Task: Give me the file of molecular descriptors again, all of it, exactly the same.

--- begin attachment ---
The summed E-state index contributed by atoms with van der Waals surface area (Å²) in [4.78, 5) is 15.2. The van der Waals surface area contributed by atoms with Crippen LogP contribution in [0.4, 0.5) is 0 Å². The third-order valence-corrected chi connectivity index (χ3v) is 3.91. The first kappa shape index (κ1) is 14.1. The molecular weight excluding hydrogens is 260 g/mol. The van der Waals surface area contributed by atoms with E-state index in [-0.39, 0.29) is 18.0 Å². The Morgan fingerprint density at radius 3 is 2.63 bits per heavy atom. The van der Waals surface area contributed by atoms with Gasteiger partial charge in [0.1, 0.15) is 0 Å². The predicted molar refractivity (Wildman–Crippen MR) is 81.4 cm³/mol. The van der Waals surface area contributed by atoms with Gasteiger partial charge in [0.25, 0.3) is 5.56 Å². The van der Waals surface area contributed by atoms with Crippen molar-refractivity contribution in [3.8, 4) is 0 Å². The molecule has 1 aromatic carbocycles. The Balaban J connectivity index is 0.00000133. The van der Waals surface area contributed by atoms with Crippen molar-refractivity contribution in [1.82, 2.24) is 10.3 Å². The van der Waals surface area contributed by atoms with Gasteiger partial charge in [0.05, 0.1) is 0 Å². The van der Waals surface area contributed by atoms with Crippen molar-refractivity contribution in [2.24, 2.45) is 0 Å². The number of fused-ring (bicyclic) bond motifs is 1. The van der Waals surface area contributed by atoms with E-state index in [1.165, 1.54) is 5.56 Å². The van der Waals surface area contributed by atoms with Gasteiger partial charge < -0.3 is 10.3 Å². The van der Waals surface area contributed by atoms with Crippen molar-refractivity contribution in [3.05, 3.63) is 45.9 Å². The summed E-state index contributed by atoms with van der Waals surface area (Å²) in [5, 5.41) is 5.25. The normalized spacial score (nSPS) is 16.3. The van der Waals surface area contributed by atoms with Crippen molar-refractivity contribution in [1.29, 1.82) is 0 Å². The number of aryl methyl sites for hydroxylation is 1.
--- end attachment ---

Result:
The summed E-state index contributed by atoms with van der Waals surface area (Å²) in [4.78, 5) is 15.2. The van der Waals surface area contributed by atoms with Crippen LogP contribution in [0.4, 0.5) is 0 Å². The third-order valence-corrected chi connectivity index (χ3v) is 3.91. The first kappa shape index (κ1) is 14.1. The molecular weight excluding hydrogens is 260 g/mol. The van der Waals surface area contributed by atoms with E-state index in [-0.39, 0.29) is 18.0 Å². The Morgan fingerprint density at radius 3 is 2.63 bits per heavy atom. The van der Waals surface area contributed by atoms with Gasteiger partial charge in [0.1, 0.15) is 0 Å². The predicted molar refractivity (Wildman–Crippen MR) is 81.4 cm³/mol. The van der Waals surface area contributed by atoms with Gasteiger partial charge in [0.25, 0.3) is 5.56 Å². The van der Waals surface area contributed by atoms with Crippen molar-refractivity contribution in [3.8, 4) is 0 Å². The molecule has 1 aromatic carbocycles. The Balaban J connectivity index is 0.00000133. The van der Waals surface area contributed by atoms with Crippen molar-refractivity contribution in [1.82, 2.24) is 10.3 Å². The van der Waals surface area contributed by atoms with Gasteiger partial charge in [0.05, 0.1) is 0 Å². The van der Waals surface area contributed by atoms with Crippen molar-refractivity contribution in [2.24, 2.45) is 0 Å². The number of fused-ring (bicyclic) bond motifs is 1. The van der Waals surface area contributed by atoms with E-state index in [1.165, 1.54) is 5.56 Å². The van der Waals surface area contributed by atoms with Gasteiger partial charge < -0.3 is 10.3 Å². The van der Waals surface area contributed by atoms with Crippen molar-refractivity contribution in [3.05, 3.63) is 45.9 Å². The summed E-state index contributed by atoms with van der Waals surface area (Å²) in [5, 5.41) is 5.25. The normalized spacial score (nSPS) is 16.3. The van der Waals surface area contributed by atoms with Crippen molar-refractivity contribution in [1.29, 1.82) is 0 Å². The number of aryl methyl sites for hydroxylation is 1.